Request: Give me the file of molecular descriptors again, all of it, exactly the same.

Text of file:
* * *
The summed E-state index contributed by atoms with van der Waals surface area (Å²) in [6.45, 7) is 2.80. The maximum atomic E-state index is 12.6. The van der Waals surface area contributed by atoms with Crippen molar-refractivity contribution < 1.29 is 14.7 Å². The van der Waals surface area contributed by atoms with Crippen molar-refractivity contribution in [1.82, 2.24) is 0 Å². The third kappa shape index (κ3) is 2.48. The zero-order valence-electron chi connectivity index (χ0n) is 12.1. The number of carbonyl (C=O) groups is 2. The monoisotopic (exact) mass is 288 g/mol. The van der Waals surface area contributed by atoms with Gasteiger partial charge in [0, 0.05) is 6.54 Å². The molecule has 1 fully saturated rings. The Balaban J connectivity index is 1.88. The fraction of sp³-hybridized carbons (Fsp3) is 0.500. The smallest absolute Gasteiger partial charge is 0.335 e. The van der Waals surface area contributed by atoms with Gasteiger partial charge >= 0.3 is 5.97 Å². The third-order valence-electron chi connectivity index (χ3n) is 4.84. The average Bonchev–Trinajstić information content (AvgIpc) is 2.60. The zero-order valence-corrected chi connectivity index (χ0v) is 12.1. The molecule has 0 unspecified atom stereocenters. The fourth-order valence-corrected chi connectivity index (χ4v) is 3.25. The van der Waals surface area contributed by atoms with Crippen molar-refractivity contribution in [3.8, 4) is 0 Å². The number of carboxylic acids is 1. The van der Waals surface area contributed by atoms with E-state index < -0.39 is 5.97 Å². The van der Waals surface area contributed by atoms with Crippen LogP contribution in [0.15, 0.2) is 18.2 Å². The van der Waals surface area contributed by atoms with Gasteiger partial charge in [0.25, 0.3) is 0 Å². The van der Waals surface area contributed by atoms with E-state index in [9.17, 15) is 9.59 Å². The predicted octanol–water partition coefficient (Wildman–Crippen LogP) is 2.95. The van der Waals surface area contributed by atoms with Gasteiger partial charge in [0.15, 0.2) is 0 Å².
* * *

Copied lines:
The summed E-state index contributed by atoms with van der Waals surface area (Å²) in [6.45, 7) is 2.80. The maximum atomic E-state index is 12.6. The van der Waals surface area contributed by atoms with Crippen molar-refractivity contribution < 1.29 is 14.7 Å². The van der Waals surface area contributed by atoms with Crippen molar-refractivity contribution in [1.82, 2.24) is 0 Å². The third kappa shape index (κ3) is 2.48. The zero-order valence-electron chi connectivity index (χ0n) is 12.1. The number of carbonyl (C=O) groups is 2. The monoisotopic (exact) mass is 288 g/mol. The van der Waals surface area contributed by atoms with Gasteiger partial charge in [0, 0.05) is 6.54 Å². The molecule has 1 fully saturated rings. The Balaban J connectivity index is 1.88. The fraction of sp³-hybridized carbons (Fsp3) is 0.500. The smallest absolute Gasteiger partial charge is 0.335 e. The van der Waals surface area contributed by atoms with Gasteiger partial charge >= 0.3 is 5.97 Å². The third-order valence-electron chi connectivity index (χ3n) is 4.84. The average Bonchev–Trinajstić information content (AvgIpc) is 2.60. The zero-order valence-corrected chi connectivity index (χ0v) is 12.1. The molecule has 0 unspecified atom stereocenters. The fourth-order valence-corrected chi connectivity index (χ4v) is 3.25. The van der Waals surface area contributed by atoms with Crippen molar-refractivity contribution in [3.8, 4) is 0 Å². The number of carboxylic acids is 1. The van der Waals surface area contributed by atoms with E-state index < -0.39 is 5.97 Å². The van der Waals surface area contributed by atoms with Crippen LogP contribution in [0.15, 0.2) is 18.2 Å². The van der Waals surface area contributed by atoms with Gasteiger partial charge in [0.25, 0.3) is 0 Å². The van der Waals surface area contributed by atoms with E-state index in [9.17, 15) is 9.59 Å². The predicted octanol–water partition coefficient (Wildman–Crippen LogP) is 2.95. The van der Waals surface area contributed by atoms with Gasteiger partial charge in [0.15, 0.2) is 0 Å².